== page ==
The Government of Pakistan, however, argued that the interview was pulled off for special reasons. According to Special Assistant to the Prime Minister (SAPM) on Information Firdous Ashiq Awan “the interview was pulled under Pakistan Electronic Media Regulatory Authority (Pemra) rules for three reasons. “[Firstly], an under-trial suspect who is in the custody of the National Accountability Bureau (NAB) can not appear in an interview before cameras in the parliament,” she explained. “[Secondly] the permission of the National Assembly speaker is a prerequisite for bringing in cameras into the parliament,” she said, adding that “[Finally], there is a designated spot outside the parliament for media talks [where such interviews should be held].” “The interview was [therefore] conducted in violation of the rules of parliament,” she concluded, adding that Pemra rules too do not allow the broadcasting of an interview of an accused who is under investigation and on remand.”

‘More money for Generals but Funding for Universities Faces Cuts’

The federal government has cut its allocation for higher education in the latest budget proposal but there appears to be no desire to pare the defense budget. The federal government “drastically reduced funding for the HEC this year, with overall cuts amounting to Rs18 billion, although Rs13 billion have been allocated for ‘knowledge economy’.” According to a news story “in the ongoing financial year 2018-19, the federal government had allocated Rs45 billion for the HEC’s non-development budget, but later cut that to Rs37 billion.” Investment in people and education are what make or break a society. The recent funding cuts show that what Pakistan’s establishment cares about is solely money for itself – the military – and not for the average Pakistani.

The Higher Education Commission (HEC) recently announced that it would stop funding any new public universities. According to HEC Chairman Dr Banuri “no funding will be provided to the new universities. He said that money is tight to fund the operations of existing universities, which makes it even harder to set aside funds for new ones.” According to HEC Chairman Dr Banuri “the federal government did not release the full amount. He said that only Rs18 billion was actually given to the commission, while the remaining budget was not released due to the state of the national economy. In reply to a question, he said the HEC had demanded Rs103 billion from the federal government for recurring grants to public universities, but only Rs59 billion has been marked for the non-development grant. “We have asked the VCs of public universities to increase fees to fill the budget deficit while also banning new hiring,” he said.”

Many Vice chancellors across the country have spoken out against this. “Sufism University VC Dr Perveen Munshi said that although the HEC has issued an NOC for admissions, it gave no grant, while the provincial government has allocated Rs1 billion. Dr Munshi, who is also looking after the affairs of Begum Nusrat Bhutto University, was critical of this move by the HEC, saying that old universities are provided billions of rupees, which leaves no budget for the new universities. Government College University Hyderabad Acting VC Dr Nasiruddin Sheikh also confirmed to The Express Tribune that no funds had been allocated by the HEC or the provincial government for the upcoming fiscal year. He said he had tried to meet the Sindh chief minister to discuss the issue, and had discussed it with the Universities and Boards secretary, but the meetings were fruitless.”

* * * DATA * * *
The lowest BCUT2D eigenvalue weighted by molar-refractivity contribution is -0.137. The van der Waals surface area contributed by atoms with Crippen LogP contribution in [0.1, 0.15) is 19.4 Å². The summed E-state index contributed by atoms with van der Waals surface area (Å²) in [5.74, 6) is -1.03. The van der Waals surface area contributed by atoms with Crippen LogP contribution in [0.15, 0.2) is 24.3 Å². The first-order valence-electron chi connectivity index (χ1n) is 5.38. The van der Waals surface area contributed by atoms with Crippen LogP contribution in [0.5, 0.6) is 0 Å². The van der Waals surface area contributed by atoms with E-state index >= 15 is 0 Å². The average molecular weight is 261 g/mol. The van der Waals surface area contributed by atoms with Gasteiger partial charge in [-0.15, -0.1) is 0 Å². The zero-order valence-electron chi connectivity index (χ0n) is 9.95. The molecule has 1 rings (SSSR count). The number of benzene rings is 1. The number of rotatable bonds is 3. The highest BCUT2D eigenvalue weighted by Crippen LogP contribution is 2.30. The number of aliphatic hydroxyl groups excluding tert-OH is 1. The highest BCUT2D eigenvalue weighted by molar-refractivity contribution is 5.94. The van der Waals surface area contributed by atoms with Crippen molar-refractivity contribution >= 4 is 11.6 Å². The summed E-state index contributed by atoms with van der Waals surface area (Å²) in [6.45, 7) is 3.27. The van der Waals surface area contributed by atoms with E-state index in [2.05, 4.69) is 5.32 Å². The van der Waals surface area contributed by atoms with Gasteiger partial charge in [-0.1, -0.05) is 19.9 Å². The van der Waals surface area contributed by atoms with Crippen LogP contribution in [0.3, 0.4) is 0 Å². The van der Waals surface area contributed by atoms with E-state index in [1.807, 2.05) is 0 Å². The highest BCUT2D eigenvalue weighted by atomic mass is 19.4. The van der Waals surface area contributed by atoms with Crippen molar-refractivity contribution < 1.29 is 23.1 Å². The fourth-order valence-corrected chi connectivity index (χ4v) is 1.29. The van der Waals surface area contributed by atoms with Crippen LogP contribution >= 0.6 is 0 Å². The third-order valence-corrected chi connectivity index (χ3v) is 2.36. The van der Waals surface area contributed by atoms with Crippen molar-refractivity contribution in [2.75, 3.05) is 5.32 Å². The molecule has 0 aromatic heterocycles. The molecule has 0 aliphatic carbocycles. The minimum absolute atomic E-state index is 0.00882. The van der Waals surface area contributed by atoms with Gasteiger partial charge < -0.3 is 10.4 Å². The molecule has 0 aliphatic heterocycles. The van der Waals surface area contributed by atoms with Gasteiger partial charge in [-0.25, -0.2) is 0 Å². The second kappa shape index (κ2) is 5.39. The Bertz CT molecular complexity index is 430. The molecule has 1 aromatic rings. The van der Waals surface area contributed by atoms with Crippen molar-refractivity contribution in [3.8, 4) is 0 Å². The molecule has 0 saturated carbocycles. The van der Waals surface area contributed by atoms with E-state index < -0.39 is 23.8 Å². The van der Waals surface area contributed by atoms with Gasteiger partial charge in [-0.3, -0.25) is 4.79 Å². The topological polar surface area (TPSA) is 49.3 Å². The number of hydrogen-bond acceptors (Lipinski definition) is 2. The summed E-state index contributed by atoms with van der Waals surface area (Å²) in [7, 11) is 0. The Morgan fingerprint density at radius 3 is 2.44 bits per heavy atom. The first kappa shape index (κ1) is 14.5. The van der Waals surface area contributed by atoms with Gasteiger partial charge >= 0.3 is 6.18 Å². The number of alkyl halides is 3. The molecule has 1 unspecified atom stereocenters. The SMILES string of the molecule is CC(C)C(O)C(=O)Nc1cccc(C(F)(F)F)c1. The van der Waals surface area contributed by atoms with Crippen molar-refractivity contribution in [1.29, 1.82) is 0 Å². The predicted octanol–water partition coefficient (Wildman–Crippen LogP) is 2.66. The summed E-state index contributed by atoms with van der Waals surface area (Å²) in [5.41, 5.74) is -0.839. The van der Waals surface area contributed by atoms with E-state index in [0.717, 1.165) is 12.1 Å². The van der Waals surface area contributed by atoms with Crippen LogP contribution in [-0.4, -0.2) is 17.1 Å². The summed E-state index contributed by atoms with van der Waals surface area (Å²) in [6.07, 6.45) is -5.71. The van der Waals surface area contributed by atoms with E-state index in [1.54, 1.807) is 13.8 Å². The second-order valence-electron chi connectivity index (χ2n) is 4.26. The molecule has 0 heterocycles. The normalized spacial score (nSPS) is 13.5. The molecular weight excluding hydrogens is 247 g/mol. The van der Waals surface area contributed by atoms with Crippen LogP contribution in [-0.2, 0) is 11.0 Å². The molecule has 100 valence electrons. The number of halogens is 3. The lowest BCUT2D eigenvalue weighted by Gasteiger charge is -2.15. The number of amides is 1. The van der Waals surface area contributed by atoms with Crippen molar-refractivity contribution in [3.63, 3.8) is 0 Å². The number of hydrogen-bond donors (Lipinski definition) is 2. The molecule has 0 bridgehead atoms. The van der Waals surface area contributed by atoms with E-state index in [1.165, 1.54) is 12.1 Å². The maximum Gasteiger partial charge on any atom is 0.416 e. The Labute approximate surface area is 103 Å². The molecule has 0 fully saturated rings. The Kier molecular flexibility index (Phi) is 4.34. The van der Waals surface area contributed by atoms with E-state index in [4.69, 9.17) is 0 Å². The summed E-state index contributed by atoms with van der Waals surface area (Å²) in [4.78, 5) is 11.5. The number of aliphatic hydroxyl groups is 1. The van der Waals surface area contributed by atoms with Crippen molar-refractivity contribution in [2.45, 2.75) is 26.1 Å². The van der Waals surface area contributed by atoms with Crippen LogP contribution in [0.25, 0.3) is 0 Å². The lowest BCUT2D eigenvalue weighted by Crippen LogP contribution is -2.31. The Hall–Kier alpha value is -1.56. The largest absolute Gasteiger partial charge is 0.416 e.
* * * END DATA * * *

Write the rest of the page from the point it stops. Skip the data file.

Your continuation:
Pakistan, 5 years after Landmark Supreme Court judgment on Religious Minorities

Five years after the landmark Supreme Court judgement on the protection of religious minorities’ rights, Pakistan’s minorities are worse off than they were in 2014. This was the concern expressed at a recent conference held by the Human Rights Commission of Pakistan (HRCP) along with other civil society organisations to reiterate the importance of implementing the judgement.

The conference was organised jointly by HRCP along with the Centre for Social Justice (CSJ), the National Commission for Justice and Peace (NCJP), and the Cecil and Iris Chaudhry Foundation, was widely attended by civil society, including lawyers, journalists, human rights activists, and members of diplomatic missions.

HRCP’s honorary spokesperson, Mr I A Rehman, “said that the implementation of the Jillani judgement was ‘not just a matter of concern for minorities alone. It is the concern of all Pakistanis.’ He added, ‘States that do not take good care of their minorities, perish. Yet the state has created an environment in which the media is afraid to discuss the problems faced by religious minorities.’”

Peter Jacob, executive director of CSJ described the judgement as a “key catalyst in building pro-minority jurisprudence in Pakistan and criticised the state’s apparent reluctance to proceed on the judgement’s directives.”

The panel “included jurists, rights activists and representatives of different religious communities, spoke at length about the state’s lack of compliance with the Jillani judgment with respect to job quotas for minorities, the protection of sites of worship and the need to eliminate discriminatory material from school and college curricula. Speakers included Mr Imran Kabeer, a representative of Pakistan’s Kalash community; educationist Dr A. H. Nayyar; Mr Parkash Mahtani, a representative of the Hindu community from Sindh; Dr Adnan Rafique; and Bishop Joseph Arshad. Justice (R) Ali Nawaz Chowhan, chairperson of the National Commission for Human Rights, impressed on participants the state’s historical and constitutional obligation to protect the interests of religious minorities. Justice (R) Nasira Iqbal said it was not just that the Jillani judgement had to be implemented, but that its ‘ethos must be understood and pursued.’ Former Senator Farhatullah Babar pointed out that, following the Jillani judgement, ‘we thought that all the decisions would be in accordance with the jurisprudence,’ adding that this had not been the case. HRCP Secretary-General Harris Khalique noted that there was a need to revisit the ‘concept of equal citizenship in Pakistan’s constitution, so that all citizens enjoyed the same rights irrespective of faith.’”